Vitality is a driver and an outcome of health and work/life engagement, and we believe it is not only essential to individuals, but is also a catalyst for business and community growth...

Life stage, gender, community density, sexuality, and income are some of the factors by which vitality varies. Just as unequal challenges and circumstances result in well-documented health disparities, there are notable disparities in vitality.

Seeing disparities reflected in vitality is confirmation of its ability to capture and reflect whole-person health in all people. While we have contributed to addressing health equity, the Evernorth Vitality Index shows there is much more work required. We are committed to improving the vitality of the lives we touch, and we will use this data to help identify priority areas of action.

More than two in five people (43%) with low vitality say their overall health is fair or poor. They are more likely to experience chronic physical and mental health conditions, such as obesity, depression, and anxiety. They are also less likely to get quality sleep or wake up feeling well-rested, and are less likely to get the exercise or care they need. The opposite is true for people with higher vitality.

Vitality and Life Stage

People aged 18-24 represent adults who are part of Generation Z, and one in four are living with low vitality that is negatively impacting their health and well-being. This is in stark contrast to the 10% of people aged 65-75 and the 15% of people aged 25-64 who fall into the low-vitality category.

Low vitality among Gen Z adults demonstrates the value of looking beyond physical health, as a simple review across generations would find that they are, unsurprisingly, in good physical health relative to other age groups. They have lower rates of chronic conditions and are less likely to be obese, but that contradicts their overall lack of wellness that is likely to have physical consequences in the future if left unresolved.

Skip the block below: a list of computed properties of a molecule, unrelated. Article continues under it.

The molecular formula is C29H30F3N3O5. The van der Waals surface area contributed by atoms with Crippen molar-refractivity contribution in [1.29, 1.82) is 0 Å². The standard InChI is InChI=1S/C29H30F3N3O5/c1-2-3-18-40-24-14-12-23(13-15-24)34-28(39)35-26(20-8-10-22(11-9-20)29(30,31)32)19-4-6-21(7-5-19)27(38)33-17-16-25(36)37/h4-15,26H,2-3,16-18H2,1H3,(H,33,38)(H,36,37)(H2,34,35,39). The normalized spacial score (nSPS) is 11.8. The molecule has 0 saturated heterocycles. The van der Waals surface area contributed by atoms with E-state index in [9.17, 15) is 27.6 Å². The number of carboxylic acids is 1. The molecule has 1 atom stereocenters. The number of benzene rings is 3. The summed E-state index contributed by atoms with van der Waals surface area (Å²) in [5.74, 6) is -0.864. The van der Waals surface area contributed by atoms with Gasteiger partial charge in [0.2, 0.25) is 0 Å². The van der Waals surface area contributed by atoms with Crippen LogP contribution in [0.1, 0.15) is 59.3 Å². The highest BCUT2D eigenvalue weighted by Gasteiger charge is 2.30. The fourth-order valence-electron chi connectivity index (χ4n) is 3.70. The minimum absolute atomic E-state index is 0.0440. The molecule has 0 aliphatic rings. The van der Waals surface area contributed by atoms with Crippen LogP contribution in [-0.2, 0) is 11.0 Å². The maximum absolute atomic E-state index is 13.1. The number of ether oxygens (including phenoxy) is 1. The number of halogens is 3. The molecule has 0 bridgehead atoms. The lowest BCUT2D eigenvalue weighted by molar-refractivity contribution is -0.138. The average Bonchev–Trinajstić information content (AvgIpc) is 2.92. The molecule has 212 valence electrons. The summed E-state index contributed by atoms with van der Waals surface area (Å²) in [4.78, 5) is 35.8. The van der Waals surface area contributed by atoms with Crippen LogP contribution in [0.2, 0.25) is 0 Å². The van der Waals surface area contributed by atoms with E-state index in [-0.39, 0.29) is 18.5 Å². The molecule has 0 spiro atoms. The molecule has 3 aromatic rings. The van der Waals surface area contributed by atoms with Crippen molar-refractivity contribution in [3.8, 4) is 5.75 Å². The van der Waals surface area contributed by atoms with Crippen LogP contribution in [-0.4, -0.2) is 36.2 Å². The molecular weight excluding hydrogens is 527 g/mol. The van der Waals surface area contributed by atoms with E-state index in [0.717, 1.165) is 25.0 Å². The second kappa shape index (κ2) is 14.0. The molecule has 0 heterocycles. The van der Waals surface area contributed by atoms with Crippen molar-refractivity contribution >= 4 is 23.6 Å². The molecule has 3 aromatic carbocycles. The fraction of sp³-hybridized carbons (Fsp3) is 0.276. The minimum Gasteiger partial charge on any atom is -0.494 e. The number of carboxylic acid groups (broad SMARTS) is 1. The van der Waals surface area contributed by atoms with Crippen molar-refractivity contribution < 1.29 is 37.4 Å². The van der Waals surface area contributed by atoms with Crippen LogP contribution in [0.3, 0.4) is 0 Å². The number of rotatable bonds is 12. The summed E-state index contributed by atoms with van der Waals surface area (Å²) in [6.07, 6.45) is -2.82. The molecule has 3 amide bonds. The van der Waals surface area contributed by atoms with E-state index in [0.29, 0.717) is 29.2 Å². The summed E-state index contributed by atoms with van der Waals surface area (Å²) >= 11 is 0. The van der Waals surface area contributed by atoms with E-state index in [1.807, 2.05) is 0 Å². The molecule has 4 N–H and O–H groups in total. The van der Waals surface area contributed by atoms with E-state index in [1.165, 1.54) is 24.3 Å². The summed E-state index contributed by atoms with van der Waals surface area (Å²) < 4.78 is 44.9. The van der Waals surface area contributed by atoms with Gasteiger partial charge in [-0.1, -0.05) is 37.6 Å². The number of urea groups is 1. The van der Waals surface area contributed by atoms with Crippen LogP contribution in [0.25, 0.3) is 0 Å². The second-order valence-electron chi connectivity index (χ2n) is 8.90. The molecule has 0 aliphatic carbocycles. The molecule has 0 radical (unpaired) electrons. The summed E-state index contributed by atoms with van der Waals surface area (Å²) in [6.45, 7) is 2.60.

The research revealed Gen Z adults with low vitality are:

  • Less physically active: A full third (33%) have not engaged in any physical exercise outside of their job in the past month, compared to 26% of adults overall.
  • Less likely to have healthy diets: Less than one-third (29%) consume fruit on a daily basis, compared to 41% of adults overall.
  • Less likely to get quality sleep: Gen Z adults are 10 points less likely to get 6-10 hours of sleep a night (69% do) than the overall population (79%).

Gen Z adults with low vitality levels uniquely face a crisis of competence, lacking confidence in their ability to manage their lives in general and across dimensions of health. This deficit appears to be particularly damaging to the mental health of Gen Z, as nearly one in three (32%) have been diagnosed with or are receiving treatment for clinical depression or anxiety – far higher than the general population rate of 21%. They are also more likely than people in other age groups experiencing low vitality to report symptoms of mental health issues.